Written in Pursuit of Degrees
Among the various enigmas the Apostle John has left us, perhaps none is so difficult as the problem of the sixth hour in John 19:14. To frame the problem, one need only examine John 19:14 in parallel with Mark 15:25, 33, and 34; while John says Pilate handed Jesus over to be crucified at the sixth hour, Mark states Jesus was crucified in the third hour, darkness descended over the land at the sixth hour, and Jesus was dead by the ninth hour.
The year of the birth of Jesus may seem like a small corner of the world of studies in the Life of Christ, but, in reality, it impacts many other points of interest. How did the political situation in and around the nation of Israel impact the ministry of Christ? What would have been the earliest memories of Jesus? What would have been past, and what future, when he first stepped into the water to be baptized at the hands of John the Baptist? These questions can really only be answered within the context of when Jesus was born; a few years either direction can have a huge impact on the political and social landscape in which Jesus lived. The life of Christ is pinned by three hard and fast points in the Scriptures: the death of Herod, his age when he began his ministry, and the year of his resurrection.
Has the battle to identify Christ been lost over the last several decades? In the popular mind it clearly has been lost; Dan Brown and The Da Vinci Code, aligned with various Gnostics, the Jesus Seminar, and various other forces have taken Christ for themselves. From Christ they have made a Gnostic master, or a great man who is not divine, or a Palestinian rebel who fought for social justice, or the founder of liberation theology. Should Christianity despair? Even in the time of Jesus he was misidentified. Mark writes: “And Jesus went on with his disciples to the villages of Caesarea Philippi. And on the way he asked his disciples, “Who do people say that I am?” While the answer to this question has never been open, the world tries to drown the truth in as many ways as it can.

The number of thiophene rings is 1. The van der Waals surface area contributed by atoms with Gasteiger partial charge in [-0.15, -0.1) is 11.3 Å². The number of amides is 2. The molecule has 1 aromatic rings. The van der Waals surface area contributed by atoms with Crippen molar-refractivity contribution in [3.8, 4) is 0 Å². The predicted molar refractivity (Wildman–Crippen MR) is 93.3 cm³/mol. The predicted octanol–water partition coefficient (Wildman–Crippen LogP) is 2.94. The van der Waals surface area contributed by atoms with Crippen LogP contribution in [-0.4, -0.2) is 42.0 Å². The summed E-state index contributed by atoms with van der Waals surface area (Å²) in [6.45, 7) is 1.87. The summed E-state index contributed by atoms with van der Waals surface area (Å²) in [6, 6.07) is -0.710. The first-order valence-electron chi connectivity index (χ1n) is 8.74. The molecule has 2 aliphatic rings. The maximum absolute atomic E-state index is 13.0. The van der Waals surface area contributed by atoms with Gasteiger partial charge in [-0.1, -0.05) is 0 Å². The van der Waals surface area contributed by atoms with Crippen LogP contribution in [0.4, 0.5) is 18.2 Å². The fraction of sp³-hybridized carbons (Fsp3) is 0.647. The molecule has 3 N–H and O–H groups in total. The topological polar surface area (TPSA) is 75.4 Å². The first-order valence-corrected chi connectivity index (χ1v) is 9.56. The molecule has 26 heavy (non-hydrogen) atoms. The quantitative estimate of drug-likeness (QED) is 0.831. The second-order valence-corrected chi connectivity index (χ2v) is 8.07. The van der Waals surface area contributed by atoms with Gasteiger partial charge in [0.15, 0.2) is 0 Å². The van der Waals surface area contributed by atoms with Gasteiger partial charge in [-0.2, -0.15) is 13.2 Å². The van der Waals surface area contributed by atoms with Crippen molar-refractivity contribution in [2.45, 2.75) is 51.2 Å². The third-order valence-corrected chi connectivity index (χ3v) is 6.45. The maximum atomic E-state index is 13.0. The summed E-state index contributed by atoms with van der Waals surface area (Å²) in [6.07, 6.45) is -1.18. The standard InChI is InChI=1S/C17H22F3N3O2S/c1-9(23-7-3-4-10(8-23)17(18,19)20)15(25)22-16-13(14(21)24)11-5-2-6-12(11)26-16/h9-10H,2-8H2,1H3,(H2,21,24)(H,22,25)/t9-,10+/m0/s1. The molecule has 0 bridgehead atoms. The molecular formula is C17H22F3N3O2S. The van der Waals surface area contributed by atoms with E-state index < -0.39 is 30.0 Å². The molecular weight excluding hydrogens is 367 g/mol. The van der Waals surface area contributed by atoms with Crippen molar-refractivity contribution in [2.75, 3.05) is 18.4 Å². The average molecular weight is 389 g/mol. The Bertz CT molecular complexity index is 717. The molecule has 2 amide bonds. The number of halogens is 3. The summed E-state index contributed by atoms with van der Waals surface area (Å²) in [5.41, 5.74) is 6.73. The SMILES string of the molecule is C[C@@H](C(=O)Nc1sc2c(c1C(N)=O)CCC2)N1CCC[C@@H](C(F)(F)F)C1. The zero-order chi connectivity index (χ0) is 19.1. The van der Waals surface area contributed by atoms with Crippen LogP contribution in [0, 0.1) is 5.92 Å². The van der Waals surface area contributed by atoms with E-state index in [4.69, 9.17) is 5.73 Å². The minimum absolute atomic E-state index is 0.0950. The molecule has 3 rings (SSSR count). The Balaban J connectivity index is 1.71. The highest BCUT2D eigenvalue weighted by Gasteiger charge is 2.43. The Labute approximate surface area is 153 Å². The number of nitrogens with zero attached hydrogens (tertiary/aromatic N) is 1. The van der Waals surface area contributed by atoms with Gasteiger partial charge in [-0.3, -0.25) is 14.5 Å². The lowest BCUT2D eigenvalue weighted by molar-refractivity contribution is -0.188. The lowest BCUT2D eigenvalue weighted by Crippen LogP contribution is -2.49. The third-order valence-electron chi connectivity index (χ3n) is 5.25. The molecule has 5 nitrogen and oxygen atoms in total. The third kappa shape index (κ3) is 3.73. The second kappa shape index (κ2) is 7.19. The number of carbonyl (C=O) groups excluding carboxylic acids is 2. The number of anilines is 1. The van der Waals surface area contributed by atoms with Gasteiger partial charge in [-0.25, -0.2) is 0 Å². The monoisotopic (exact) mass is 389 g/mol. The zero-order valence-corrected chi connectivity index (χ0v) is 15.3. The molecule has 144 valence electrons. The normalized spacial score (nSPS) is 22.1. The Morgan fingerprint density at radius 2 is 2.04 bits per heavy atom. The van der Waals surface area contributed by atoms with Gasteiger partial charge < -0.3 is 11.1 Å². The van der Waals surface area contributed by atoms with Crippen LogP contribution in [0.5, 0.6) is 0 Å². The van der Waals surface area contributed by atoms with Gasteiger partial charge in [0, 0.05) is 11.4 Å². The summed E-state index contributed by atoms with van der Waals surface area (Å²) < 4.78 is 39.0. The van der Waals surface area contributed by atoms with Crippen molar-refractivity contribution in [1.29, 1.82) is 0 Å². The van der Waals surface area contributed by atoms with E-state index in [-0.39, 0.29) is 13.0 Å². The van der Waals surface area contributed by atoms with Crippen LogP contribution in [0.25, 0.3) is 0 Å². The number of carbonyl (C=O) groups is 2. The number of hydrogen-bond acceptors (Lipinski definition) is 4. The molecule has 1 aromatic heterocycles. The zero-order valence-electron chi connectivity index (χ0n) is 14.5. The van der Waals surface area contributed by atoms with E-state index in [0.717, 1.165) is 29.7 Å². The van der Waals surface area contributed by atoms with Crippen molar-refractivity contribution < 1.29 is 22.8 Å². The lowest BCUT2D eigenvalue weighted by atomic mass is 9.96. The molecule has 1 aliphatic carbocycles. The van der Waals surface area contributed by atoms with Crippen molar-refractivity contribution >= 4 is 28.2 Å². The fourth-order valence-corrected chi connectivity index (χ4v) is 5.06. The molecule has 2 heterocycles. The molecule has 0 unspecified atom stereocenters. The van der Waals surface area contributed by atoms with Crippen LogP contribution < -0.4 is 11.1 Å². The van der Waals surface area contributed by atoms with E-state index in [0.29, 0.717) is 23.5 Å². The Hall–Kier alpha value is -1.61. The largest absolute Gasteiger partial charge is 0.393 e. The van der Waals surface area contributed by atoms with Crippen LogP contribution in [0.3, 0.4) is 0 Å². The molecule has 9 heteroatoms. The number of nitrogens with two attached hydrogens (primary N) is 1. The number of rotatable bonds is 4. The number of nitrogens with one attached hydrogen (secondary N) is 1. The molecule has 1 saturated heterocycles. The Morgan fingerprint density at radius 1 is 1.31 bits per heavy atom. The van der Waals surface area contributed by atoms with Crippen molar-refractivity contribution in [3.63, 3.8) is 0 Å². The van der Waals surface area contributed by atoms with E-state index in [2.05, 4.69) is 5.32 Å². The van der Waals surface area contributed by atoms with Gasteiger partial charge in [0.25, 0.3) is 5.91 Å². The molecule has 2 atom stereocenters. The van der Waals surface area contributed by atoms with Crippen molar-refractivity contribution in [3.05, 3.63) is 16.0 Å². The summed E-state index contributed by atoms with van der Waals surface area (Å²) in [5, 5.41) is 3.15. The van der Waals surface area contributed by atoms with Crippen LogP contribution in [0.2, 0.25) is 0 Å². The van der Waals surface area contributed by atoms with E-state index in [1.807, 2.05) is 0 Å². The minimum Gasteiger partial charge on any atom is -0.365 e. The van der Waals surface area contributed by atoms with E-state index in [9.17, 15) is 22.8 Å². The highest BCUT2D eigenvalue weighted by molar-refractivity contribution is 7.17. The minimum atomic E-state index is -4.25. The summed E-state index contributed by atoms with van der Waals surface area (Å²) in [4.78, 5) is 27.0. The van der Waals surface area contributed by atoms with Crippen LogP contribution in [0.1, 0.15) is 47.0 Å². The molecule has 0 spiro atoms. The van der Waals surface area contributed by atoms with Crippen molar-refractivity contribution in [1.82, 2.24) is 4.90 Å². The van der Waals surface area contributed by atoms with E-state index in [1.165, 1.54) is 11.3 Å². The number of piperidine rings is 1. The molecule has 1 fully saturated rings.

There are at least two widely held views of the miracles of Christ: that they are designed to teach moral lessons and that they are signs. … If miracles are signs, what are they a sign of? There are three views: they are signs of the inauguration of the Kingdom of God, signs authenticating His teaching, or signs authenticating the identity of Christ Himself. This paper takes the final view, that the miracles of Jesus fit into a pattern showing, in an unmistakable way, that Jesus is God incarnate.
Can the record of God’s work in Creation be reconciled with the uniformitarian presumption of modern scientist? The reading of Genesis 1 appears to allow no leeway in reading them as anything other than a literal, historical, six days of creation. Is it possible to insert a gap between Genesis 1:1 and 1:2 to to “make up the time?” This paper argues that while a gap is possible, and may even be the best reading of the Scriptures, any such gap cannot be used to “make up the time” to correlate modern scientific assumptions with the Scriptures.
What is the meaning of adoption in Paul’s writing? What is the basis for his use of the concept of adoption —Roman, Greek, or Jewish? Is there a progression in the concept and importance of adoption throughout the Scriptures? If so, does it follow a roughly dispensational form? While this paper is really short to actually answer this set of questions, it does make a start, and provide a biography of useful places to look for the reader to investigate these questions himself.